Greek Elections

Tomorrow will be the pivotal Greek elections which are widely assumed to foretell the direction of the entire European economy, which, in turn, will determine the direction of our economy.  But the results won’t matter to anyone but the Greeks.  Their problem, and the world’s problem, will still remain, whichever way the vote goes.

The analogy is no longer kicking the can down the road—it is kicking the can up the hill.  Kick all you want, but the can will just roll back.  Flattening the hill is too difficult.

Greece, it has been said, is the richest country in the world that doesn’t produce anything.  Their only hope of maintaining their current inflated lifestyle is to become more productive, but productive of what?  Goat cheese?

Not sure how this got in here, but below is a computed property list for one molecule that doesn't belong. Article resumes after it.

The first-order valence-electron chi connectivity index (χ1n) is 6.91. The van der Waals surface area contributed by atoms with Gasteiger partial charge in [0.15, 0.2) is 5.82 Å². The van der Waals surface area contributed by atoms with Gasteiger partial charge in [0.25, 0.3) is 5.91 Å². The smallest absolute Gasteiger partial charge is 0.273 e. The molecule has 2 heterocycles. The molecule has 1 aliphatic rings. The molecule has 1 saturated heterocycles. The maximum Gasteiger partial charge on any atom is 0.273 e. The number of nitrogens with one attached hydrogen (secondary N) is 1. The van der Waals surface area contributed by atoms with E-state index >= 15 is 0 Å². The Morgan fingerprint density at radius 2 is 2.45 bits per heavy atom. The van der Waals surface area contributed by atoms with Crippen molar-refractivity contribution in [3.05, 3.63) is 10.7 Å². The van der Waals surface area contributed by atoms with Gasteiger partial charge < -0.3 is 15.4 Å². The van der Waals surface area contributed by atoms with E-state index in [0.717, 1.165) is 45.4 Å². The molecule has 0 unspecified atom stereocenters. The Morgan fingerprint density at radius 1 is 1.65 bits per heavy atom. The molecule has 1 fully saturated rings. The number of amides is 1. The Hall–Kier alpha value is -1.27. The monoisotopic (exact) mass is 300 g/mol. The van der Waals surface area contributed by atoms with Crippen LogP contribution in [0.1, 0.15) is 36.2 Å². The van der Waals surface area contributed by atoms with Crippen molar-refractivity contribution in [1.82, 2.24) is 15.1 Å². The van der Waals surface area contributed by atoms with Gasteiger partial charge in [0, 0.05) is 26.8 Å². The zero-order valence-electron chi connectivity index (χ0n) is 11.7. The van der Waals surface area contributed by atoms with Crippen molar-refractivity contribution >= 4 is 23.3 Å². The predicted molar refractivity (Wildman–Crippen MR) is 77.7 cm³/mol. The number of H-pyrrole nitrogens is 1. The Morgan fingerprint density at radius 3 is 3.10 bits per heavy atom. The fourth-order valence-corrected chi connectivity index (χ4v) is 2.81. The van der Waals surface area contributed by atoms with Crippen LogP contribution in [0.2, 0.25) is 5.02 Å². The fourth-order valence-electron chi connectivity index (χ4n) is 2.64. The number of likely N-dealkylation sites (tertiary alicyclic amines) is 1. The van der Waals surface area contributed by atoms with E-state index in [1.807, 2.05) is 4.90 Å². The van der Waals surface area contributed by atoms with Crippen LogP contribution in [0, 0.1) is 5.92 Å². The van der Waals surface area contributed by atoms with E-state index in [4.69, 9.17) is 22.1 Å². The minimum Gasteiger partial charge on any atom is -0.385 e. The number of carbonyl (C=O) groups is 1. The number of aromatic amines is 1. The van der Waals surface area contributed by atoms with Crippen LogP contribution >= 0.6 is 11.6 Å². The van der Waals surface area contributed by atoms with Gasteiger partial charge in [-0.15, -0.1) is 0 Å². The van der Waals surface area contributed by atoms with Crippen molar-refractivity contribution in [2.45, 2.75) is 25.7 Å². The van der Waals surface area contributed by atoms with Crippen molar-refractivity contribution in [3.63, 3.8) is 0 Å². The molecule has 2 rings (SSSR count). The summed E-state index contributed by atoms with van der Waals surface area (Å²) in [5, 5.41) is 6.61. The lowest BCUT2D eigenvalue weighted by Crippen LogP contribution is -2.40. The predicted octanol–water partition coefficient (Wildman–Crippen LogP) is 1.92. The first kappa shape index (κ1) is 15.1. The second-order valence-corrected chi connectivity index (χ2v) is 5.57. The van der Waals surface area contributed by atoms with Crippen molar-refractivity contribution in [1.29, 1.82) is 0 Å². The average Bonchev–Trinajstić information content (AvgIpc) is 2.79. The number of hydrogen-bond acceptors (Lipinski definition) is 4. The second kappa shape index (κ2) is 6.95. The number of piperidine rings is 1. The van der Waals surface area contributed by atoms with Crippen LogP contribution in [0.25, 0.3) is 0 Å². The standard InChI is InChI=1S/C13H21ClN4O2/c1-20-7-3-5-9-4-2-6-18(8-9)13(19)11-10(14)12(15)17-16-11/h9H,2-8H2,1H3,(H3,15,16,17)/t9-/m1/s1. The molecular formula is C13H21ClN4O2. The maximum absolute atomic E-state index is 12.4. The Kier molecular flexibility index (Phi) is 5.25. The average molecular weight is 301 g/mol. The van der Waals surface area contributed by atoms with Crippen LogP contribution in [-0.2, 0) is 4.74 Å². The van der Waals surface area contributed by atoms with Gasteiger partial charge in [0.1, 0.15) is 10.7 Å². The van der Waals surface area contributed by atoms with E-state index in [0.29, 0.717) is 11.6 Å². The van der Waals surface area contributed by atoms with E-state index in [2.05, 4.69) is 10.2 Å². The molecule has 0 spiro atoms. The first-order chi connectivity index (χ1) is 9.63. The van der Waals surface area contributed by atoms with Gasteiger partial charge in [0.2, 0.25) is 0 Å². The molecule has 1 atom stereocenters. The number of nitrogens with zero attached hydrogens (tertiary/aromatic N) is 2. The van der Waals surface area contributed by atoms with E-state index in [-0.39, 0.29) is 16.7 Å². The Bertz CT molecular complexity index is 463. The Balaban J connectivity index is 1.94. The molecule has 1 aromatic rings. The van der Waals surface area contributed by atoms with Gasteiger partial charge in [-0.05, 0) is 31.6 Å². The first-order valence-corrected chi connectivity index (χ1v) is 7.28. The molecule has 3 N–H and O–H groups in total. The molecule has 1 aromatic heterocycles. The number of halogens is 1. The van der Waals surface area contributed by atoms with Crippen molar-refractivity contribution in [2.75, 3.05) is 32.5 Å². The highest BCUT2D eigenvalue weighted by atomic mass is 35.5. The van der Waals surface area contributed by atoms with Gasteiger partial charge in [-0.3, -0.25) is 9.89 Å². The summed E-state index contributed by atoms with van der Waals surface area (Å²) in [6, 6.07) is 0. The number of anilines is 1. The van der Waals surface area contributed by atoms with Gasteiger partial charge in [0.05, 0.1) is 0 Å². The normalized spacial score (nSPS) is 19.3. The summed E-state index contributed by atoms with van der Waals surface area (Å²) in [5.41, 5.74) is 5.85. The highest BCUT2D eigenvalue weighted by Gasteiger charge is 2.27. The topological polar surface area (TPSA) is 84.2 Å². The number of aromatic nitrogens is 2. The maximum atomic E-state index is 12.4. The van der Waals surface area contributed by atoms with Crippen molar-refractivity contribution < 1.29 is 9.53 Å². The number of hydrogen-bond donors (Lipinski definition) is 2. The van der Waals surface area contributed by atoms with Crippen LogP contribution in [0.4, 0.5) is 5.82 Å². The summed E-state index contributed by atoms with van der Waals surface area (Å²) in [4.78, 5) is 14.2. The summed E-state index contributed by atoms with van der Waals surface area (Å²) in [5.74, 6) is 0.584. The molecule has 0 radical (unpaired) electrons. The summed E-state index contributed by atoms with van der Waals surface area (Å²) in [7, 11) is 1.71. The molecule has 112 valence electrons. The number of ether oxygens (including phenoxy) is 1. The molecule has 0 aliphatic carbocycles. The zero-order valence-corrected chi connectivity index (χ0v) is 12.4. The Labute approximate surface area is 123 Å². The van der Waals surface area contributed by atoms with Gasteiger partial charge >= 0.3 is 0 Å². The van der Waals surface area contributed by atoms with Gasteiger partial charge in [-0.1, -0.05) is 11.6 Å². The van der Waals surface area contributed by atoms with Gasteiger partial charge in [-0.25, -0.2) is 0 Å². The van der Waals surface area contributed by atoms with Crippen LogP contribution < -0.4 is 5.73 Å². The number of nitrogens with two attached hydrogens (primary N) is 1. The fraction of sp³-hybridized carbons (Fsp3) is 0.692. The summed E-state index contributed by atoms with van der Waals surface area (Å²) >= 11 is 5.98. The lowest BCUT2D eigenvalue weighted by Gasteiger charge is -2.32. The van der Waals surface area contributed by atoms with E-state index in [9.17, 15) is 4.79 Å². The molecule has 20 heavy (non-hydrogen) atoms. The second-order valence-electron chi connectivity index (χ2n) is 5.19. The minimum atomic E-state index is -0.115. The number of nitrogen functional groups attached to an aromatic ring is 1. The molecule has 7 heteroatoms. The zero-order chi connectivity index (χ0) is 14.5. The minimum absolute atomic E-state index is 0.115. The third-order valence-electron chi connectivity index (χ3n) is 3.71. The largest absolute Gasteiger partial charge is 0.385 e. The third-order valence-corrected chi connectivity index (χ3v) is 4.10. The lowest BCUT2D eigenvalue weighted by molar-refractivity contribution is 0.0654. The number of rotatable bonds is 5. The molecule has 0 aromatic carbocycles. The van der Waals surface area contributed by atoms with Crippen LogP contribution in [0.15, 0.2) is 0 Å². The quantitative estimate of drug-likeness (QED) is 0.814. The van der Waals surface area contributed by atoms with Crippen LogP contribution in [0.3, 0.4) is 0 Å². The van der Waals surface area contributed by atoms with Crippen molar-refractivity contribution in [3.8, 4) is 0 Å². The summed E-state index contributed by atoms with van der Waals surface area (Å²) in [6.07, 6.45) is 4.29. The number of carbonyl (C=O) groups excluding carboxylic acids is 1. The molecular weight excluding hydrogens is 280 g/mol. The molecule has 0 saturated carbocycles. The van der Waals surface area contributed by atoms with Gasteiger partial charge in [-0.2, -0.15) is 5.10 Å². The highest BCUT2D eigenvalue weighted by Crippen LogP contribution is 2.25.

Increasing production is the problem of every country in the world, including our own.  Everyone wants more jobs, not just service jobs, but good, high-paying productive jobs.  But what more does the world need?

Maybe you can come up with some needs, but then who can afford them?  We have become a world of street-vendors offering only pricy dream-catchers and slide-whistles to empty streets.  This is the problem no politician, nor political party, nor election, can solve.

About Roger Walck

My reasons for writing this blog are spelled out in the posting of 10/1/2012, Montaigne's Essays. They are probably not what you think.
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